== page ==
Money Finance News Surviving the interest-rate dive is all in the timing

Surviving the interest-rate dive is all in the timing

interest rates RBA
The Reserve Bank's low-rates strategy came with big risks.
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Deputy Reserve Bank governor Guy Debelle’s latest speech on the state of the economy can be summarised in just one word – ‘phew’.

The speech, delivered to a Sydney conference on Monday, makes two important points about where the economy is heading.

The first, is that investment in the non-mining parts of the economy is finally starting to show signs of picking up.

It has fallen mightily from its peak at around 18 per cent of GDP, but has bottomed out at around 12.5 per cent – a larger slice of GDP than currently seen in US, Canada or the UK.

The second is that most of that pick-up is due to a global, not local forces.

The “animal spirits” are stirring in Europe, Japan and the US and that, in turn, lifts the prospects of our biggest trading partner China.

With typical RBA understatement, Mr Debelle notes that this development is “timely”.

It’s much more than that. The RBA board has pulled off the central-banking equivalent of a double somersault with half twist, into a pool that may or may not have contained any water.

Skill, then luck

The first part of that manoeuvre should be remembered as astute economic management under pressure.

In 2008, when the world entered the terrifying ‘credit crunch’ phase of the GFC, the Bank slashed rates very quickly, from a pre-crisis 7.25 per cent to 3.0 per cent by April 2009.

That, it turned out, was the easy bit.

What came next was a uniquely Australian experience. China’s huge stimulus boosted demand for our iron ore and coal, and the Rudd government’s stimulus spending buoyed local employment.

This created a conundrum for the Reserve Bank, because rather than struggling with a recession, as so many other central banks did, it faced growing inflationary pressures as the mining boom roared back to life.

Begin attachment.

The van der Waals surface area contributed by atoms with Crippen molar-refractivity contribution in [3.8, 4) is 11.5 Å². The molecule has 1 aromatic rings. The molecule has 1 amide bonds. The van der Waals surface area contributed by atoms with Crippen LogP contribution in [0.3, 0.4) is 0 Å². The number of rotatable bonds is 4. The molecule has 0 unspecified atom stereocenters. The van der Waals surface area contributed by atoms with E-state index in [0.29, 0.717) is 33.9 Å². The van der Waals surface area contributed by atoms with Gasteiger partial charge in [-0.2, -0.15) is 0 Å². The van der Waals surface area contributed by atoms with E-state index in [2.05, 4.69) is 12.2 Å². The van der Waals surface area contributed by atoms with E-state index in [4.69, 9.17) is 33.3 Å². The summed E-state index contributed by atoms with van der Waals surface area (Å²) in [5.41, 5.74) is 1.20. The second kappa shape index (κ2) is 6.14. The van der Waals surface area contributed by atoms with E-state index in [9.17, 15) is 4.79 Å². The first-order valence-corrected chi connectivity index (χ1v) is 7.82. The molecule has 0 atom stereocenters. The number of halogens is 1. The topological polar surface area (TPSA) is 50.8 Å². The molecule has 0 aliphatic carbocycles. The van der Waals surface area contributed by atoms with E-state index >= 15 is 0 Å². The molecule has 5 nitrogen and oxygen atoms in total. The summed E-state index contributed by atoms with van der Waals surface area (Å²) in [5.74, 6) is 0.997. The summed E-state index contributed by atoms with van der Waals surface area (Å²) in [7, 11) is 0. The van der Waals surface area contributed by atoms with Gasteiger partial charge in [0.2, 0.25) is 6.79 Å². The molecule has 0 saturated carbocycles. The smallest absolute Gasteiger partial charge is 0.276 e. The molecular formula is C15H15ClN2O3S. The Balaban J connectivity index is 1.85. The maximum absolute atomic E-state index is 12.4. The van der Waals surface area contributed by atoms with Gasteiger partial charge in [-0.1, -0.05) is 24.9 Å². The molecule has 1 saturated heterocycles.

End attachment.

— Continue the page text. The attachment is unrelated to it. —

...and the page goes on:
Economist Saul Eslake tells me the really tough call that followed – to raise rates when most other nations were still cutting – was inspired by a historical fact: that we’d never previously emerged from an economic boom without a surge of inflation, followed by a slump into recession.

So there, in the heat of the GFC, the RBA decided to begin working against the inflationary forces of the Rudd stimulus plan by raising rates.

Did they go too far? Well yes, because having got the cash rate back up to 4.75 per cent between October 2010 and November 2011, the economy began to falter again – as the chart below shows, the RBA had to begin a rate-cutting spree all over again.

Blowing bubbles

So having managed the end of the mining boom pretty well, the Bank now found itself with very few options as the boom passed its peak.

The Bank got the cash rate down to a record-low 1.5 per cent, but found that the only growth low rates created in the economy was in house prices.

And that is essentially the pattern we’ve been in every since. Businesses have been very reluctant to invest and create jobs, but banks have been very keen to lend vast sums of money and push house prices through the roof.

That couldn’t last forever, and the big unknown what what would come next.

Everyone hoped local business investment would return, but there were no guarantees.

In the worst-case scenario, house prices would collapse and business investment would slump at the same time.

Thankfully, at this point in time, that’s not what’s happening.

Mr Debelle notes that many of the global firms that operate in Australia are making “investment decisions on a global basis rather than a local basis … there are signs that the generalised improvement in business sentiment is leading to a global reassessment of investment decisions and a synchronised global upswing in investment spending”.

He added: “The other area of investment that has been robust of late has been in those parts of the economy associated with infrastructure spending.”

All of that is timely indeed.

The RBA, sometimes helped and sometimes hindered by government spending, appears to have minimised the kind of hangover that has followed all previous economic booms.

On the other hand, its strategy of pumping up house prices and hoping for the best, could have gone very, very badly.

But sploosh. Just as the RBA’s strategy reaches its inevitable end, and house prices start to cool, there appears to be water in the pool after all.

Whatever else Mr Debelle says, the RBA board has probably already sighed a collective ‘phew’ behind closed doors.

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